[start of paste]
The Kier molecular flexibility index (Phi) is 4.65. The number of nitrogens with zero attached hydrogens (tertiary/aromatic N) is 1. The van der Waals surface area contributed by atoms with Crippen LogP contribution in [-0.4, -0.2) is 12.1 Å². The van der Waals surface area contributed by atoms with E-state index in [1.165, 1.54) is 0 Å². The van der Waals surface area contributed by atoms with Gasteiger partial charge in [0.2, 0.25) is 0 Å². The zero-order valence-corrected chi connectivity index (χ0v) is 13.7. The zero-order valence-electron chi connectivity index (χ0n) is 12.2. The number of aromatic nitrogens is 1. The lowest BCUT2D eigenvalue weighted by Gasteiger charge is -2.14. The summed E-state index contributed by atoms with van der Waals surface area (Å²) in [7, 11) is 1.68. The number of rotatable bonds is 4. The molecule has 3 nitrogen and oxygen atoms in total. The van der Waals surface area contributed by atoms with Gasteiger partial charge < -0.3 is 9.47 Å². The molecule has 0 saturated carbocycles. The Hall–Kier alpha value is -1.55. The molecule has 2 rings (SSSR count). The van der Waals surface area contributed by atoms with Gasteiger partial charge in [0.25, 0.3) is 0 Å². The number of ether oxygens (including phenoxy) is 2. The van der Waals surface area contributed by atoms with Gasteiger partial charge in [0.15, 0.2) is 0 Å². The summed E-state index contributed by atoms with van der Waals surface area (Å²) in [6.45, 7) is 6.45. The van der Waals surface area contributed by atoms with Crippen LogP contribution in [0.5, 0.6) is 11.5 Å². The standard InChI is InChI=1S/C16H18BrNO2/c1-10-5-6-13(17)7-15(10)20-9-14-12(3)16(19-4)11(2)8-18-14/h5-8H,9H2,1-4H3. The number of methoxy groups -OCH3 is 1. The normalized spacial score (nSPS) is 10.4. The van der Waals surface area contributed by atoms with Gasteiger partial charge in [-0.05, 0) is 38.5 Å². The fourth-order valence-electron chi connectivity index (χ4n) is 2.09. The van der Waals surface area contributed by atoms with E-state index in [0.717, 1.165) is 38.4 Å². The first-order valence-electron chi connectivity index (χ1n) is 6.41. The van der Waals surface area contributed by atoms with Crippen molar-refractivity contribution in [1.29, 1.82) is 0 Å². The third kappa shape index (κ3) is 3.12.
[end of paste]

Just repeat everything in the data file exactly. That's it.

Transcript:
The Kier molecular flexibility index (Phi) is 4.65. The number of nitrogens with zero attached hydrogens (tertiary/aromatic N) is 1. The van der Waals surface area contributed by atoms with Crippen LogP contribution in [-0.4, -0.2) is 12.1 Å². The van der Waals surface area contributed by atoms with E-state index in [1.165, 1.54) is 0 Å². The van der Waals surface area contributed by atoms with Gasteiger partial charge in [0.2, 0.25) is 0 Å². The zero-order valence-corrected chi connectivity index (χ0v) is 13.7. The zero-order valence-electron chi connectivity index (χ0n) is 12.2. The number of aromatic nitrogens is 1. The lowest BCUT2D eigenvalue weighted by Gasteiger charge is -2.14. The summed E-state index contributed by atoms with van der Waals surface area (Å²) in [7, 11) is 1.68. The number of rotatable bonds is 4. The molecule has 3 nitrogen and oxygen atoms in total. The van der Waals surface area contributed by atoms with Gasteiger partial charge < -0.3 is 9.47 Å². The molecule has 0 saturated carbocycles. The Hall–Kier alpha value is -1.55. The molecule has 2 rings (SSSR count). The van der Waals surface area contributed by atoms with Gasteiger partial charge in [0.25, 0.3) is 0 Å². The number of ether oxygens (including phenoxy) is 2. The van der Waals surface area contributed by atoms with Gasteiger partial charge in [0.15, 0.2) is 0 Å². The summed E-state index contributed by atoms with van der Waals surface area (Å²) in [6.45, 7) is 6.45. The van der Waals surface area contributed by atoms with Crippen LogP contribution in [0.5, 0.6) is 11.5 Å². The standard InChI is InChI=1S/C16H18BrNO2/c1-10-5-6-13(17)7-15(10)20-9-14-12(3)16(19-4)11(2)8-18-14/h5-8H,9H2,1-4H3. The number of methoxy groups -OCH3 is 1. The normalized spacial score (nSPS) is 10.4. The van der Waals surface area contributed by atoms with Gasteiger partial charge in [-0.05, 0) is 38.5 Å². The fourth-order valence-electron chi connectivity index (χ4n) is 2.09. The van der Waals surface area contributed by atoms with E-state index in [0.717, 1.165) is 38.4 Å². The first-order valence-electron chi connectivity index (χ1n) is 6.41. The van der Waals surface area contributed by atoms with Crippen molar-refractivity contribution in [1.29, 1.82) is 0 Å². The third kappa shape index (κ3) is 3.12.